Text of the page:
Not to mention, as a generation, we were the ones getting the cheap ass loans on cars and houses and then getting the equity loans on that property – probably because it was the only way to keep up with the lifestyle we grew up having. Think about how a new XBox 360 or PS3 game still costs the same 50 bucks it did back in the 1980’s – when gas was under a dollar, stamps were under a quarter, etc. That 50 bucks was real money then, probably closer to a hundred in today’s value. No problem, pay it. Gas? Yeah, a new Corolla is ok but why spend thousands on a car to save gas when the Nova is paid off and is reliable?

    Now we wring all the value out of every cent, because we have to. That’s why all the manufacturing was moved overseas – to keep prices roughly the same as they had been, because otherwise we’d be hip to the fact that we’re not making ANYTHING even if we ‘have a good job’ haha lol love your optimism as you’re probably barely above the poverty line, which means you’re basically ‘poor but keeping ahead of the steam-roller’.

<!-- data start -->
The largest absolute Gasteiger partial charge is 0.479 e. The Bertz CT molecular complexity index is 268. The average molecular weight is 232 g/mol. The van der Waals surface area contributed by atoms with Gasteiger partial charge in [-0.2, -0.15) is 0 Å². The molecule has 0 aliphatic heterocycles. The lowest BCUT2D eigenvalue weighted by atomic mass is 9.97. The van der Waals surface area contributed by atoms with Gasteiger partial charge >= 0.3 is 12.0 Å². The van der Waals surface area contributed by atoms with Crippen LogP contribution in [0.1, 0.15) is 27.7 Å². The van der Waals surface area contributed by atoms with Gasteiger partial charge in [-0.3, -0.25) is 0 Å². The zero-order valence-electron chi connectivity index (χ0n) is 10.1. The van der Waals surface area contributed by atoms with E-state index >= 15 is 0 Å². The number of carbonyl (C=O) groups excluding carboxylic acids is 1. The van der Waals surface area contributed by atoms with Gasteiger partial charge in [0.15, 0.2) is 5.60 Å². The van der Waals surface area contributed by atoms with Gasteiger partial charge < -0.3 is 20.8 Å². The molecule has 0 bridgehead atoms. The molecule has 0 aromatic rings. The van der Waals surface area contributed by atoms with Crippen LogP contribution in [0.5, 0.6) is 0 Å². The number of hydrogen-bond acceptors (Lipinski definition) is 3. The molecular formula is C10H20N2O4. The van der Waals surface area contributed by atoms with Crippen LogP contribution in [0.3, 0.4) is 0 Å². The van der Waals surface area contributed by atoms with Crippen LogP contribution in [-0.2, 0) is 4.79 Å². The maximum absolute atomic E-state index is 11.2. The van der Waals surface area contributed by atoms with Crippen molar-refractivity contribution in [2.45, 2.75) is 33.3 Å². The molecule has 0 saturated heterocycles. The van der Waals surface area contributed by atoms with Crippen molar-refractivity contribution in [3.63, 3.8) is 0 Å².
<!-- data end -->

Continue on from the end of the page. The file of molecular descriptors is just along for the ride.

And what are they selling us for so cheap? Smart phones, for one – a fucking MacBook is over a grand, but a phone with similar processing power, nearly all the same features, shrunk down to like 10% of the size and weight, AND has to also function as a modern cell phone as well, is 600? I’m homeless at the moment, so I know/recognize many of the local homeless wherever I go – we all got laptops, MP3 players, shit like that.

    We barely can figure out that we’re broke even if we’re working, and we’re constantly stimulated so we can’t focus and concentrate on anything – our ‘window to the world’ happens to also be where we play our video games and masturbate and waste time pretending we’re spreading information on Facebook like all the other super-concerned suckers with their burning issues.